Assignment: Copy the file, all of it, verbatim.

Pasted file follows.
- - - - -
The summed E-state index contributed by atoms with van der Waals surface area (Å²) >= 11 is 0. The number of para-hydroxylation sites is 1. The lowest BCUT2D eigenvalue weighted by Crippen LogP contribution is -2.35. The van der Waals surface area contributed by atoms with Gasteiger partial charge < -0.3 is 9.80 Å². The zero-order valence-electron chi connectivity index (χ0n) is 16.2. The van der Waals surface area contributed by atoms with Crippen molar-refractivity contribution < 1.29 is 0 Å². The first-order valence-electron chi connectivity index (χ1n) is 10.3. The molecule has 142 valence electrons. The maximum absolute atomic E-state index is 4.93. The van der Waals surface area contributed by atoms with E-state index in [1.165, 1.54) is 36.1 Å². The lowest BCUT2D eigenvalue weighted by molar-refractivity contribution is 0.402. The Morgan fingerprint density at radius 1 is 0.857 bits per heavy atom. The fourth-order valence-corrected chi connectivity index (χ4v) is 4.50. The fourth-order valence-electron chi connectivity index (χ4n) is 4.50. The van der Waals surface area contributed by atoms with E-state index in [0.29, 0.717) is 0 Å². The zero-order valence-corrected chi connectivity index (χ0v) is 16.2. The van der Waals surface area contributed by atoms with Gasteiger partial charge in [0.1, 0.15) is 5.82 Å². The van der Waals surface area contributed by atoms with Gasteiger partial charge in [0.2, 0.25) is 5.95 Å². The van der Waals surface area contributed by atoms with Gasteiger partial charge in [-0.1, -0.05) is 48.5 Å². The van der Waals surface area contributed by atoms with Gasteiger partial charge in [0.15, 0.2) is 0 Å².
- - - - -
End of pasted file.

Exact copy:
The summed E-state index contributed by atoms with van der Waals surface area (Å²) >= 11 is 0. The number of para-hydroxylation sites is 1. The lowest BCUT2D eigenvalue weighted by Crippen LogP contribution is -2.35. The van der Waals surface area contributed by atoms with Gasteiger partial charge < -0.3 is 9.80 Å². The zero-order valence-electron chi connectivity index (χ0n) is 16.2. The van der Waals surface area contributed by atoms with Crippen molar-refractivity contribution < 1.29 is 0 Å². The first-order valence-electron chi connectivity index (χ1n) is 10.3. The molecule has 142 valence electrons. The maximum absolute atomic E-state index is 4.93. The van der Waals surface area contributed by atoms with E-state index in [1.165, 1.54) is 36.1 Å². The lowest BCUT2D eigenvalue weighted by molar-refractivity contribution is 0.402. The Morgan fingerprint density at radius 1 is 0.857 bits per heavy atom. The fourth-order valence-corrected chi connectivity index (χ4v) is 4.50. The fourth-order valence-electron chi connectivity index (χ4n) is 4.50. The van der Waals surface area contributed by atoms with E-state index in [0.29, 0.717) is 0 Å². The zero-order valence-corrected chi connectivity index (χ0v) is 16.2. The van der Waals surface area contributed by atoms with Gasteiger partial charge in [0.1, 0.15) is 5.82 Å². The van der Waals surface area contributed by atoms with Gasteiger partial charge in [0.2, 0.25) is 5.95 Å². The van der Waals surface area contributed by atoms with Gasteiger partial charge in [-0.1, -0.05) is 48.5 Å². The van der Waals surface area contributed by atoms with Gasteiger partial charge in [0.15, 0.2) is 0 Å².